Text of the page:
JOHANNESBURG, South Africa -- Rebels in the Democratic Republic of Congo seized the eastern city of Goma with ease on Tuesday, raising fears of a new regional war that could leave tens of thousands of people dead.
Facing little resistance, the M23 rebels also took control of the airport, news agencies reported.
Tensions in the volatile region rose, with Rwanda accusing Congo's army of shelling its territory with tanks and mortar fire while Congolese officials accused the Rwandans of backing the rebellion, a claim supported by the United Nations and analysts.
The occupation of Goma and the retreat of Congolese forces were further evidence of the inability of President Laurent Kabila's government to impose its will on the resource-rich east. The city is much closer to the Rwandan capital of Kigali, about 60 miles away, than to the distant Congolese capital of Kinshasa in the far west.
The crisis also raised questions about the U.N. peacekeeping mission -- the United Nations Organization Stabilization Mission in the Democratic Republic of Congo, or MONUSCO -- which has about 6,700 troops in the region but did not engage the rebels as they marched on the city of 1 million, according to news reports.
"MONUSCO is keeping its defensive positions," Congolese military spokesman Olivier Hamuli told the Associated Press. "They do not have the mandate to fight the M23. Unfortunately, the M23 did not obey the MONUSCO warnings and went past their positions. We ask that the MONUSCO do more."
M23 launched its rebellion in April, defecting from another militia that had been absorbed into the army in a 2009 peace deal. Their main grievance was their claim that the government hadn't lived up to the deal.
Even before the rebels took Goma, M23 leaders such as Bosco Ntaganda exercised significant control in the region, collecting taxes and benefiting from the smuggling of minerals. Ntaganda, nicknamed The Terminator, has been indicted by the International Criminal Court on war crimes charges.
The International Crisis Group, an independent think tank, Tuesday called for the imposition of international sanctions on the rebels and their outside supporters. A leaked U.N. report recently accused Rwanda's defense minister, James Kabarebe, of commanding the M23 forces and said Rwanda and Uganda broke an arms embargo by supplying weapons to the rebels. Both countries deny the accusations.
"Regional and international actors must now prevent this turning into a new regional war," the think tank said in a statement. "The past week has shown history repeating itself in eastern Democratic Republic of Congo, with the same tragic consequences for civilians in the region."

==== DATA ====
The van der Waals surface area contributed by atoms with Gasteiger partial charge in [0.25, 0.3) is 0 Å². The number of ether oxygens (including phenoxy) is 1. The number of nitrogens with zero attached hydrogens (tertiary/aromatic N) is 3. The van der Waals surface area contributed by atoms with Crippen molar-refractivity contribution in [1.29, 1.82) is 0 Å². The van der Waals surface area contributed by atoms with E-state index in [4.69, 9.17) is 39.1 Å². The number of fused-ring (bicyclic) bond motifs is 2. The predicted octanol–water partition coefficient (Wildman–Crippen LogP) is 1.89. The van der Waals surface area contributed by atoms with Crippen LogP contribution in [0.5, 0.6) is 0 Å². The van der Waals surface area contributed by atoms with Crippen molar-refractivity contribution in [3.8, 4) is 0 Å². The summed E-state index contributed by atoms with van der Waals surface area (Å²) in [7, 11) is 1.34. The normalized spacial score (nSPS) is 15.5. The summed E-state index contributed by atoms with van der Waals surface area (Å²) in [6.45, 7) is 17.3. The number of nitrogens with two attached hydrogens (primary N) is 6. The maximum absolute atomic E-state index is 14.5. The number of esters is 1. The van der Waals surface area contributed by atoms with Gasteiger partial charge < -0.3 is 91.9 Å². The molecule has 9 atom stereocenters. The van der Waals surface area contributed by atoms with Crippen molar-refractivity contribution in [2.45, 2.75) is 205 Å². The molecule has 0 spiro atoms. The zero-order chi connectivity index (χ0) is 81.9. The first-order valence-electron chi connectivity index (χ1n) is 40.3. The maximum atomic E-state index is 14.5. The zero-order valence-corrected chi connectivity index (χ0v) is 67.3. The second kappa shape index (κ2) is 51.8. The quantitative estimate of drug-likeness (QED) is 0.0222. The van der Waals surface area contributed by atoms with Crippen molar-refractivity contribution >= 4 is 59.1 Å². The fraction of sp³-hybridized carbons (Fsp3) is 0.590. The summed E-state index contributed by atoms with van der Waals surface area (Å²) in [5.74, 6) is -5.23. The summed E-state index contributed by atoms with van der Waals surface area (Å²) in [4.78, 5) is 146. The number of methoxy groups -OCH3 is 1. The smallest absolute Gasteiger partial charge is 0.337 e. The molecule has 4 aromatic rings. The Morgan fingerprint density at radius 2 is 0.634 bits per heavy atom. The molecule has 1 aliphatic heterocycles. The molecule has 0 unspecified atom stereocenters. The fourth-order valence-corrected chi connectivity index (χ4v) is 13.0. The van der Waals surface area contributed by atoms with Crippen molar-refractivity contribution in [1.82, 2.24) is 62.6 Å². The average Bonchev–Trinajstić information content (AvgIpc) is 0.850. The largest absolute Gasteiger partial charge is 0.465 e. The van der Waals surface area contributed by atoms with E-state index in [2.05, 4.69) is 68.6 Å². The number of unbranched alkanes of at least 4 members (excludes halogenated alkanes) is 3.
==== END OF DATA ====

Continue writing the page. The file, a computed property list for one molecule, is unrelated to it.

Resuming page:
The crisis has severely disrupted humanitarian agencies' work. More than 60,000 people have fled their homes or refugee camps in the recent attacks, but humanitarian agencies warn that worse is to come if the conflict is not resolved swiftly.
Doctors Without Borders said tens of thousands of people living in a refugee camp fled in panic in recent days toward other relief facilities. About 700,000 people have fled the fighting since the beginning of the year, according to aid groups.
Oxfam said the population of eastern Congo was subjected to rapes, attacks, torture, forced recruitment as fighters, forced labor and killings by various armed groups, who also looted, stole and extorted money. The organization Tuesday released a survey of 1,300 people in the region that said various rebel groups and government forces frequently extorted money and goods from the population.
"Ruthless militias and government troops are both mercilessly exploiting local communities to help fund their war,” said Oxfam’s associate country director, Elodie Martel. "This is a humanitarian catastrophe on a massive scale and the world cannot continue to turn its back on this tragedy.”
The International Crisis Group warned that the conflict would lead to an increase in abuses against civilians and killings and could trigger all-out war between Congo and Rwanda. It called on Rwanda to end any military involvement in its neighbor's territory and on the Congolese government to more effectively manage the region and its army in the east.
The region has seen some of the continent's deadliest fighting in the last two decades. Warfare in the 1990s and 2000s at times involved eight regional countries and two dozen militias, leaving more than 5 million dead.
M23 rebels moved on Goma in recent days after the Congolese government refused to negotiate a cease-fire with the group, which had demanded that government forces leave the city.
French Foreign Minister Laurent Fabius said Tuesday it was "absurd" that U.N. forces failed to protect Goma and called for a review of the mission's mandate, Reuters news service reported.
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